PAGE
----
Indianapolis Foreclosures Bearing on Large-Scale Project

by on Foreclosures

Indianapolis foreclosures continue to pull down home values and cause defaults in housing projects, including Heartland Crossing, considered the biggest residential development in Indiana.

Short sales, defaults and foreclosures have been occurring in the 2,200-unit master-planned housing project by Cedar Run Limited since 2006 when an increasing number of homeowners took out second mortgages to pay off other debts or to buy fancy appliances and furniture. When the mortgage crisis worsened, borrowers could no longer pay their increased monthly payments and could no longer resell their homes at good prices to pay their home loans.

Heartland Crossing spans 675 acres of land in the counties of Hendricks, Morgan and Marion. In the 1990s, it was proposed to be an idyllic master-planned residential community of 3,100 homes, including 400 apartment units in Marion and Morgan counties.

Cedar Run was able to construct roads for 2,700 residential units, but failed to start any development on a 100-acre site adjacent to the Morgan golf course. According to Cedar Run co-founder Tim Shrout, the development firm finished all of the planned amenities, including the parks, walking trails, the pool and the golf course before Indianapolis foreclosures soared and put downward pressure on real estate values and on the housing sector.

Currently, Adams and Marshall Homes is completing the construction of low-maintenance duplexes and houses in the Morgan County portion of the project while Ryan Homes is completing the Northfield portion of the project in the Marion County side.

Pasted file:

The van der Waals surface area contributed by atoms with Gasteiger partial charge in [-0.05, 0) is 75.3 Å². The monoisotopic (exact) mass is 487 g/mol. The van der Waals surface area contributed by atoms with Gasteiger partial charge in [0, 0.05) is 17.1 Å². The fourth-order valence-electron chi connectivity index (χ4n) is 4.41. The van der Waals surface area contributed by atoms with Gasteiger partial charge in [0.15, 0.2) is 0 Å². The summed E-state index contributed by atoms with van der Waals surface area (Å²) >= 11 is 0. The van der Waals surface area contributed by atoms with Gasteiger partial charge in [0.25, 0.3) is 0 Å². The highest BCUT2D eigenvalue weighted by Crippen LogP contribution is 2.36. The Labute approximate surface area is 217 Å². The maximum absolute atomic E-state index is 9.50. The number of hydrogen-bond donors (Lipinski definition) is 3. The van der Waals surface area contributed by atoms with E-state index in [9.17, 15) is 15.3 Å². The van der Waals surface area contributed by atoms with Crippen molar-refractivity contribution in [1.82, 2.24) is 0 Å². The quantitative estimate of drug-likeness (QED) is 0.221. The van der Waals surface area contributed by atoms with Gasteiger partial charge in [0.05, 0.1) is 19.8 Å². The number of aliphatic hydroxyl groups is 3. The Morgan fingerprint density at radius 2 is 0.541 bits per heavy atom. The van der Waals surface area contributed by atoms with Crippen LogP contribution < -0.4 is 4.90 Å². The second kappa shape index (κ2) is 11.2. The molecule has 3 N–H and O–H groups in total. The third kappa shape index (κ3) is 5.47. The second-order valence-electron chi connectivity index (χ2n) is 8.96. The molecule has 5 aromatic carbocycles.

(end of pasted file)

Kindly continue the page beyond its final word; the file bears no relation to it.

When the project began and was seen as a big-impact project in the Indianapolis area, the largest home builders in the region participated, including Gunstra, C.P. Morgan, Hansen & Dorn, KB Homes and Dura Builders. But when the foreclosure crisis clobbered Indianapolis, all of these builders collapsed or were saved by stronger homebuilding companies.

According to co-developer Shrout, the Heartland project pushed up real estate values in the area, causing total net value in Madison to shoot up by 230 percent to $199 million from $60 million after only one year.

But because Cedar Run purchased the Heartland site at a low price, it was able to price its homes very affordable to many, offering most of the homes at the price range of $110,000 through $170,000 and the higher-priced homes at less than $250,000. With aggressive lending, builders and borrowers took advantage of these prices during the boom.